I am 5'9, 146 pounds. have had a weight loss of 90lbs over the past 3 years. I have lost significant volume. My surgeon says based on my frame, the largest implant he is willing to give me is 280cc...he wants to do a low profile, under the muscle. I am worried this is small and that my breats will still appear 'saggy' with a low profile.I would like to achieve a full C or small D. I am going back to see him next week to address my concerns Any thoughts, or questions I should be asking my surgeon? Will be getting a lift as well.
Will 280cc Be Too Small? (photo)
Doctor Answers 13
280cc too small?
Hello. The most important factors for determining the size of implants that could be used on a patient include width of the base of the breast, the size of your thorax and the amount of breast tissue and skin you have. Once a surgeon has this information he could better educate you on what type of implants would work best for you. You definitely need a lift as well so I’m happy to hear that you are open to having one. While 280 cc seems like a small implant the lift will make a huge difference and a large implant can be dangerous.
Jaime Perez, MD
Breast Augmentation Specialist
Plastic Surgery Center of Tampa
Issues with breast implants
First of all, when you have had massive weight gain and loss, the tissue elasticity is destroyed permanently and this eliminates the ability to get a full C/D look that will hold up in the upper pole. The bigger the implant the more it will drop down and look matronly. On the other hand, you need a breast lift looking at the photos and an implant alone will not do that for you. Maybe seek a few other opinions.
Will 280cc Be Too Small?
Probably, but there's a limit as to how big one can go particularly when a lift is being performed at the same time. Some surgeons stage these procedures (they do the lift first and then, 6-12 months later, the implants). You can always get a larger implant later on but it's important not to have too much tension on the incision lines as they heal, and a large implant can have that exact effect. Your surgeon may have that thought in mind when discussing the size; you may have to leave it his or her hands as an intra-operative decision.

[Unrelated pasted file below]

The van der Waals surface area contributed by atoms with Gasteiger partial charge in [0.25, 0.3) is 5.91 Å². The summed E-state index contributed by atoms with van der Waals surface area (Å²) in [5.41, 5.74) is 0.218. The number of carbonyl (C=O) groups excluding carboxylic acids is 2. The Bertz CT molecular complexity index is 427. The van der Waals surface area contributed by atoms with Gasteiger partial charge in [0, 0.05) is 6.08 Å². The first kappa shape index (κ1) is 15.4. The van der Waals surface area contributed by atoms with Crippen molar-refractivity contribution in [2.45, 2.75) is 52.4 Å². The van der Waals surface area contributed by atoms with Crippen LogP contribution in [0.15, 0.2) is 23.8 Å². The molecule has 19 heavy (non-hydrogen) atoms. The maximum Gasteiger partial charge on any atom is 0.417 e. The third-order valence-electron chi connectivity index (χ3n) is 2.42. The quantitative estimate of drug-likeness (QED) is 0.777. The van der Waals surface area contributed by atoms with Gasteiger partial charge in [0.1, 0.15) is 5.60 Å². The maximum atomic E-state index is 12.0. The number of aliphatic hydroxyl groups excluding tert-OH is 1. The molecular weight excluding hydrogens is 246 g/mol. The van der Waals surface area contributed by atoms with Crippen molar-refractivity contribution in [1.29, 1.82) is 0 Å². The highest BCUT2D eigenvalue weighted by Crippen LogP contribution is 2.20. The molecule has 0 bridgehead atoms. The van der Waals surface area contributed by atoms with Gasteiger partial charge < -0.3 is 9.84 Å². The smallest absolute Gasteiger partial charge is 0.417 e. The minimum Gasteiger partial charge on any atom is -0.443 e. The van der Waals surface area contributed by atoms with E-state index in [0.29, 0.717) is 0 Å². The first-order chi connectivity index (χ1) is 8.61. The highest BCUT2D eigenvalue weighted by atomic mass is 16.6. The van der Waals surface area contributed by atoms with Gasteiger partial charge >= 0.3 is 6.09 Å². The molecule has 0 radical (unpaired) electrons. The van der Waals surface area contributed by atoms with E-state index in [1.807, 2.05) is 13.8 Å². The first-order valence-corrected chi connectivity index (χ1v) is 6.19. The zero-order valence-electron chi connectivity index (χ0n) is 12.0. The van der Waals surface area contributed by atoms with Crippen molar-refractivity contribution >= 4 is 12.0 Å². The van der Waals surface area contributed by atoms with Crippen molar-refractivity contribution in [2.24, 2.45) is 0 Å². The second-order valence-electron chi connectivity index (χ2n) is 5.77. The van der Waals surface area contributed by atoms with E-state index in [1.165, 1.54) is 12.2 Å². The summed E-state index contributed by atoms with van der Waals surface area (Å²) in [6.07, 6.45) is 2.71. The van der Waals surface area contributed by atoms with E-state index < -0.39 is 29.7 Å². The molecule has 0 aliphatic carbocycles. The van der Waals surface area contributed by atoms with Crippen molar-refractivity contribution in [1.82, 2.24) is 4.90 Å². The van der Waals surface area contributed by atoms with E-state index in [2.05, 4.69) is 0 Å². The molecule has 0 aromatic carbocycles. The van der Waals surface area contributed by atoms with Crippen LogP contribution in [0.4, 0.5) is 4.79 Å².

You might also like...
Cosmetic Surgery is an Art and a Science
The best way to determine breast implant size is to try them on in a bra. You also can measure your chest wall and match it to the implant width. Discuss this with you plastic surgeon.BTW, a lift may be in order.
Will 280cc Be Too Small?
ALL your concerns seem very valid to me. Therefore I might suggest to seek other IN PERSON opinions.
280 cc Implant Too Small
The average implant placed in the US is 350 cc. So, yes, 280 cc is a small implant. I think that you could probably proceed with a larger implant, but you will need a lift to help with the areolar position and the skin envelope. You should be aware that massive weight loss patients do tend to have more problems with maintenance of implant position long term. Also, the breast ptosis tends to return at an earlier point in time. Kenneth Hughes, MD Los Angeles, CA
When doctors tell you what size is best...
is a concept I just don't understand. Patients should be making this decision with the guidance of their surgeon. External sizers help clear a lot of confusion and in my years, have never failed to give a patient what they wanted. And with your weight loss, your skin has lost much of its elasticity and a lift must be considered if you wish to have the 'best' result possible.
Breast lift would be the first step
Congratulations on your weight loss. You have extra skin and low nipple position. You would need lift with or without implants and much larger implants.
Implants after massive weight loss
Congratulations on yoru weight loss. It does look like you will need a lift as well with your breast augmentation.
These answers are for educational purposes and should not be relied upon as a substitute for medical advice you may receive from your physician. If you have a medical emergency, please call 911. These answers do not constitute or initiate a patient/doctor relationship.